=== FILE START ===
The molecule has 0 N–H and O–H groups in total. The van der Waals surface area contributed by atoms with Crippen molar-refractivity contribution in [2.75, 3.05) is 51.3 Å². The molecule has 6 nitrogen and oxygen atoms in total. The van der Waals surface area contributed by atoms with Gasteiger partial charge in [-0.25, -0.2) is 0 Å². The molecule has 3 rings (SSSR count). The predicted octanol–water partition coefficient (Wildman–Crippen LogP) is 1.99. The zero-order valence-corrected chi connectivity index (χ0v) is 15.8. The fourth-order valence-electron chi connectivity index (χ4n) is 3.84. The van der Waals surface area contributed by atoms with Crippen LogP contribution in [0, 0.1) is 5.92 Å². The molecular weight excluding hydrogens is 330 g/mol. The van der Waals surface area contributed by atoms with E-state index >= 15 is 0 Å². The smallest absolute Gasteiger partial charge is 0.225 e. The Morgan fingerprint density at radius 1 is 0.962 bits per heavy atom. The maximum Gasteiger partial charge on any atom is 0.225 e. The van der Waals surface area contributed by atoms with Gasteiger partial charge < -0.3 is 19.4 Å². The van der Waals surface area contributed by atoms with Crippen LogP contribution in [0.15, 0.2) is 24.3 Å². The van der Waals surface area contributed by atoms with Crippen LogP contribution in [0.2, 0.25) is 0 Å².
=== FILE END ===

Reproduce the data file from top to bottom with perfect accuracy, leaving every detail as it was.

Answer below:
The molecule has 0 N–H and O–H groups in total. The van der Waals surface area contributed by atoms with Crippen molar-refractivity contribution in [2.75, 3.05) is 51.3 Å². The molecule has 6 nitrogen and oxygen atoms in total. The van der Waals surface area contributed by atoms with Gasteiger partial charge in [-0.25, -0.2) is 0 Å². The molecule has 3 rings (SSSR count). The predicted octanol–water partition coefficient (Wildman–Crippen LogP) is 1.99. The zero-order valence-corrected chi connectivity index (χ0v) is 15.8. The fourth-order valence-electron chi connectivity index (χ4n) is 3.84. The van der Waals surface area contributed by atoms with Crippen LogP contribution in [0, 0.1) is 5.92 Å². The molecular weight excluding hydrogens is 330 g/mol. The van der Waals surface area contributed by atoms with E-state index >= 15 is 0 Å². The smallest absolute Gasteiger partial charge is 0.225 e. The Morgan fingerprint density at radius 1 is 0.962 bits per heavy atom. The maximum Gasteiger partial charge on any atom is 0.225 e. The van der Waals surface area contributed by atoms with Gasteiger partial charge < -0.3 is 19.4 Å². The van der Waals surface area contributed by atoms with Crippen LogP contribution in [0.15, 0.2) is 24.3 Å². The van der Waals surface area contributed by atoms with Crippen LogP contribution in [0.2, 0.25) is 0 Å².